One of the key objectives when developing an effective security and compliance management program is to remain interdependent of core systems. While some integrations can offer significant time saving such as Single Sign-On, Ticketing, and Asset Management, typically there are more sophisticated tools available that will perform core audit functions like network monitoring, asset discovery, log management, and intrusion detection. The reality is that while software can significantly reduce the need for manual labor, when automation goes wrong the biggest price is paid. The challenge is ensuring that each of these systems is doing what it should, in a cost-efficient manner. Can this be achieved if the system results flow through automatically to the tool set up to provide that independent verification?
One example of streamlining a security task is data backup. There are many great tools that help companies manage their data backup process. Back-ups can be scheduled automatically at recommended intervals, and the tool will indicate whether the backup was successful or highlight where it may have failed. However, most security frameworks will still require that a company demonstrate they regularly test their backup restoration process to make sure it works because automation can fail, often in a way which is not transparent. You don't want to find this out the moment you need it.
Practicalities of Automation
Automation can also sound better in theory than in practice. Anyone who has used an automated asset discovery tool on their network will know that the data that comes back is not always in a user-friendly format. Technology today is complicated and the distinction between hardware, firmware and software is increasingly blurred, especially in our increasingly digital world. A single server can come back as 200 independent components. This means it can often take longer to format this data than it would be to maintain an independent record set.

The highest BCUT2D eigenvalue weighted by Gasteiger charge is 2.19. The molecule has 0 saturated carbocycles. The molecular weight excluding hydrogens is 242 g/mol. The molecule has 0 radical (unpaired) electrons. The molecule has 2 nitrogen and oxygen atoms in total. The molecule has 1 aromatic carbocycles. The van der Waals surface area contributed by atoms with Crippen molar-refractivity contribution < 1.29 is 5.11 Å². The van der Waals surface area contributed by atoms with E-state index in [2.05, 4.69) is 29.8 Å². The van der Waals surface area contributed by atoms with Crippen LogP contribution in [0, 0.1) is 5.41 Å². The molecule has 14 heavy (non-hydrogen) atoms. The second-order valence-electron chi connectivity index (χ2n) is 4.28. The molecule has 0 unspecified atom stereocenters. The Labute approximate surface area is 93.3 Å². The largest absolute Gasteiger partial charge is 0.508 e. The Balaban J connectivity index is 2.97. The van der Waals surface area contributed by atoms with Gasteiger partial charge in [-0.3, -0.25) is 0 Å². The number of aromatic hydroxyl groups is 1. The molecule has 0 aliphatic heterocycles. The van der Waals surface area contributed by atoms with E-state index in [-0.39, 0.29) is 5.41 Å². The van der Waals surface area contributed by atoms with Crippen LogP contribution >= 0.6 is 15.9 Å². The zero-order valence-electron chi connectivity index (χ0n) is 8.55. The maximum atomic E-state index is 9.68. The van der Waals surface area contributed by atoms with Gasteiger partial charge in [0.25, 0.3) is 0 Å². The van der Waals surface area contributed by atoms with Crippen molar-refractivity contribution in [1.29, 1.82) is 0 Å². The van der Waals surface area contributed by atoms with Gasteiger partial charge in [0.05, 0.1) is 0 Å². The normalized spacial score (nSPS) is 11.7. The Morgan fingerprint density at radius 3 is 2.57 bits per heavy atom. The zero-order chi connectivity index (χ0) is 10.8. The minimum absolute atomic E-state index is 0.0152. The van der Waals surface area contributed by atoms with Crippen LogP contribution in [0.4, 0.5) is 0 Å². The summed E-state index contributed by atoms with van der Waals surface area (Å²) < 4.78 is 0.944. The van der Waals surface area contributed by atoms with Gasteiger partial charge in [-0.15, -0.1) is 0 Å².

And getting the data is just the first step. Many companies that publish APIs focus on just 'Get Commands'. But once the data has been downloaded, maintaining accurate synchronization is a much more complicated task. Other areas that impact compliance include Identify Management (who is making the change), Access Control (who can make the change) and Change Management (are changes made and who made them being tracked). A single mis-configuration, whether by accident or with malicious intent, can mean that erroneous data gets passed on to the tool which is supposed to be performing the independent verification.
Each of these examples are working with a single system. Multiply this by every system (and virtual system) in the organization, and before you know it you have a full-time job simply managing system integration.
Another point to consider; a recent Gartner study found that on average 40% of applications used by the Enterprises surveyed were not controlled through the companies SSO, and in some cases IT were not even aware of them (shadow apps). In an increasingly SaaS based world where the concept of a network is becoming less relevant, this poses additional challenges for creating a fully integrated system.
To be clear, we are not suggesting that automation and integrations are bad. Simply, they are not a silver bullets and should be viewed via a practical lens so that the benefits are not overstated. Advances in technology need to be layered with human readiness - security in layers.
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